Matt. xxv. Trade with this until I come back
'It's not fair'. I can't recollect this cry going around the vicarage all those years ago when the girls were growing up but if so then ours must have been the only house in the world where it didn't. It's the warcry of the frustrated child who can't get their own way, the cry of a teenage girl who is torn between childhood and adulthood, a teenage boy who has been left out of the first team.. It's also the cry of many an older person when looking at some aspect of their lives, crying out to a world that seems cruel.
Life is not fair, fact. It never has been, ever since primitive man walked this earth. Some are born with great gifts that give them the potential for wealth, a high position in life, power; others are born to be unemployed all their lives because they lack the qualities to have such skills. One person is born a prince in a palace, another to a girl in a refugee camp or in the poorest part of the world. One is born incredibly healthy, another is born physically or mentally disabled. One is born handsome or beautiful, another is disfigured. One lives to be over a hundred in perfect health, another dies young of a chronic condition. Add your own examples, these are only the ones that come immediately to mind. It's not fair.
Some people blame God for this, they want the world to be equal, people to start life on a level playing field. Countless people must have looked at themselves and looked around them and thought 'Why me?'. Why didn't God give me the skills to be like X or Y? Or even more sinisterly, 'Why am I disabled when my neighbour is perfectly healthy?'.The parable that forms today's Gospel raises so many questions that you could preach a dozen sermons about it and still not cover the issues raised by it. But today there can only be one!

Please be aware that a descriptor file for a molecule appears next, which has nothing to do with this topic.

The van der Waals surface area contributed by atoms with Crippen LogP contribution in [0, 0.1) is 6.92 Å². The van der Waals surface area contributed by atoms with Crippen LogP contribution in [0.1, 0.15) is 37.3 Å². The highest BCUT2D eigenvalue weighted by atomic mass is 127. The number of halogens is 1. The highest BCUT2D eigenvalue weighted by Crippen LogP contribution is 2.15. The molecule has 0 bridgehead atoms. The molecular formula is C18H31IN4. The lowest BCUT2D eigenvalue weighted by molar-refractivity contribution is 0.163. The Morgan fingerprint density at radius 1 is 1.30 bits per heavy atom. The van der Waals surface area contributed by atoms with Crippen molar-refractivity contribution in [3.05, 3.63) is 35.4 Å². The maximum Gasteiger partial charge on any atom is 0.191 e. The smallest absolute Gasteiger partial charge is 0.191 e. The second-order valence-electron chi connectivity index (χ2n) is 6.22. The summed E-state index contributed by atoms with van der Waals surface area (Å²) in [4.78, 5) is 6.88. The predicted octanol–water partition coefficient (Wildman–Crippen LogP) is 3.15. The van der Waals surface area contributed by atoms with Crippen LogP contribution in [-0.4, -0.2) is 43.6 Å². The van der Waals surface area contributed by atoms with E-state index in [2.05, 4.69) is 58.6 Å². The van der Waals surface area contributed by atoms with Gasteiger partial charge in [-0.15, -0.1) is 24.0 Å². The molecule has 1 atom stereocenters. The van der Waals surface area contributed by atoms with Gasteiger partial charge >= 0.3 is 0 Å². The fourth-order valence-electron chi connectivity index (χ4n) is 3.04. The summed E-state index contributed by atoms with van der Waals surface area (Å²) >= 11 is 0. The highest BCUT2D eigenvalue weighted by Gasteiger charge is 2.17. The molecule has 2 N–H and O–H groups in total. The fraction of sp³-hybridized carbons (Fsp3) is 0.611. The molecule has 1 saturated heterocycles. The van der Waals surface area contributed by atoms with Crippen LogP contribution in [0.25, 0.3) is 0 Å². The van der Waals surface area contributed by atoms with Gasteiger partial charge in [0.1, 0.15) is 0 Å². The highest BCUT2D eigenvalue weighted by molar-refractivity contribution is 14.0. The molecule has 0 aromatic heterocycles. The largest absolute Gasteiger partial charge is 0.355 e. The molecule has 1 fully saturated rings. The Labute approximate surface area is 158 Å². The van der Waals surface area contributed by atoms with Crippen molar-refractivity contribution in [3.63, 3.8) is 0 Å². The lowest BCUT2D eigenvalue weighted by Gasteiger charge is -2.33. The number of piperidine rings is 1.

Life's not fair. In this parable of the talents Christ bypasses this issue and accepts it as a fact. To one servant the nobleman lends ten talents, to another five, to another one, each according to their ability, perhaps their position in his service. There is no debate about fairness, about whether they should all have the same amount; each has a different amount. Then he goes off and he trusts them to use the money responsibly in his service. It's not theirs, it remains his; it's a loan not a gift.
Then when he comes back there is the reckoning. The first has made a huge profit. Brilliant, his faith in him has been justified. The next servant has also made a huge profit, he too will be rewarded. Then he comes to the third. The third has looked at the others. He hasn't had the same amount as the other two and he has sulked. So he has just put the money in a safe place and done nothing with it – here, have it back, it's yours. And understandably the nobleman is furious. He may only have had a little but he could have at least done the best he could with it. He is lazy, ungrateful. He at least had something even if it was only a little. Instead he has thrown the equivalent of a child's tantrum, thrown his toys out of the pram; he is utterly useless.
And the root of it all? The third servant is negative. He has looked backwards at what others have rather than honestly at what he has.
So this parable is not strictly about the inequality of the world; it takes this for granted. It is about two things. One is the fact that all that we are and all that we have is a gift from God. The other is about how we use those gifts, to what end. In other words, it's about being positive and forward looking, not negative and backwards looking.